Vanuatu opposition buy-in sought for constitutional changes
Vanuatu's government says all efforts will be made to get the opposition's support for major constitutional amendments which are seen as essential if the country is to address its problems of political instability.
A senior Vanuatu government minister says all efforts will be made to get the opposition's support for major constitutional amendments.
The amendments include regulation of political parties and candidates, as well as creating reserved parliamentary seats for women, and changes affecting the way parliament is run.
The amendments had been due to go before parliament this month but now look set to be further negotiated at the committee level, after the opposition decided to boycott parliament last week in protest.
Major constitutional amendments would have to go to a public referendum.
The Lands Minister Ralph Regenvanu says the government doesn't want to go to a referendum with the opposition being opposed to the amendments.
RALPH REGENVANU: Because they'll be misleading people a lot and getting them to vote against them. We can't afford [that] so we're not going to pass any amendments unless we have the full support of all of parliament, and if that requires us to put the bill to a parliamentary committee first before the second reading, we will do that. It looks like we will probably do that. We've already made some changes to it and on Thursday we'll probably refer it to a committee so they can go through it before we proceed with the final passage of the bill.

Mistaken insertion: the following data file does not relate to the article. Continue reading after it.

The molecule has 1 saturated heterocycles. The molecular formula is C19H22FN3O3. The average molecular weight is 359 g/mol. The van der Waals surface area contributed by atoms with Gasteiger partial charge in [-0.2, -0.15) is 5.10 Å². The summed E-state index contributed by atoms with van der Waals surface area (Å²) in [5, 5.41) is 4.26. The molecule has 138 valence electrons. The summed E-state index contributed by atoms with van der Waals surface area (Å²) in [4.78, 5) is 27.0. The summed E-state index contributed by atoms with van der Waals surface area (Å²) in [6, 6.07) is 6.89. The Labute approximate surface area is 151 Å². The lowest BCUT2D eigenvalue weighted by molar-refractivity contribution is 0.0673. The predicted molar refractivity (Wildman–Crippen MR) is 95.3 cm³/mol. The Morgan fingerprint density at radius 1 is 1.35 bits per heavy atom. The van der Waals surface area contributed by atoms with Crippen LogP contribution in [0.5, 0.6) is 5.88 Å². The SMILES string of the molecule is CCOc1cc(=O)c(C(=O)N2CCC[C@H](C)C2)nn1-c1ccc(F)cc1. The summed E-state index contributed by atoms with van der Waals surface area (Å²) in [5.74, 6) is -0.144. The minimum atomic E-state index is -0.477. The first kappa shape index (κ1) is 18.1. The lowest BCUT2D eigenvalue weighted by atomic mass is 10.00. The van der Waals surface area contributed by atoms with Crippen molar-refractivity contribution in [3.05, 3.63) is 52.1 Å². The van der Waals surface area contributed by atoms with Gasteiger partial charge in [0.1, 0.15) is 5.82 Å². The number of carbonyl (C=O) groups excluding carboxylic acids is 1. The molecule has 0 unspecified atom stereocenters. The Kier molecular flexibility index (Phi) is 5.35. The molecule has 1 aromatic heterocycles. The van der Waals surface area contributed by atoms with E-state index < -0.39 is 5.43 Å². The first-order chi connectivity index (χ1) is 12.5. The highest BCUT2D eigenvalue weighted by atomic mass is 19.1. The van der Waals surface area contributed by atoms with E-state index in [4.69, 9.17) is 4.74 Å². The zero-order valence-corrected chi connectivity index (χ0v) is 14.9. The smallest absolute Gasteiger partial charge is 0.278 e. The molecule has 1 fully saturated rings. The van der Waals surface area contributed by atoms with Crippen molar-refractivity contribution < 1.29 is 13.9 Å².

JOHNNY BLADES: So this includes some of the major ones like around the integrity of political parties sort of regulating that movement and reserved seats for women, I suppose?
RR: Yeah all of that normal stuff that we all know about and interestingly, when the president opened parliament this morning he basically said all this stuff like 'you have to do this, you have to do this for instability and stuff' and that's exactly what we are doing with the constitutional amendments.
JB: When you say you want to get everyone on board in the parliament before it goes to a referendum, how can you be sure that the opposition won't just try and frustrate the process for you?
RR: The leader of the opposition was on the taskforce that I was chairing and has not gone against them, so basically we're going to try and force the issue and make them be involved in the whole thing so we'll try and see how we can do that. They have to come to the table, they have to participate, they can't say they oppose it or whatever and try and get rid of all the arguments they have to say they can't support it, basically.
JB: What about the reserved seats for women? That will need quite some negotiation won't it I guess.
RR: Yeah, I mean that's a good example. I mean, they came out very clearly against that so if means compromise we'll take it off the table if it gets political stability.
JB: Because it's more important to address the sort of party-hopping stuff, the stuff that's hampered the parliament....
RR: The essential stuff, yeah. We can take out everything else except that, for example.
JB: You mean stuff like providing for the independence of certain key public appointments. That was part of the package as well. That's not essential?
RR: That's part of the whole political reform for stability thing. We consider that essential because if you're going to increase the power of the executive you've got to have more checks and balances which is why you've got to maintain the independence of the speaker, independence of the auditor general.
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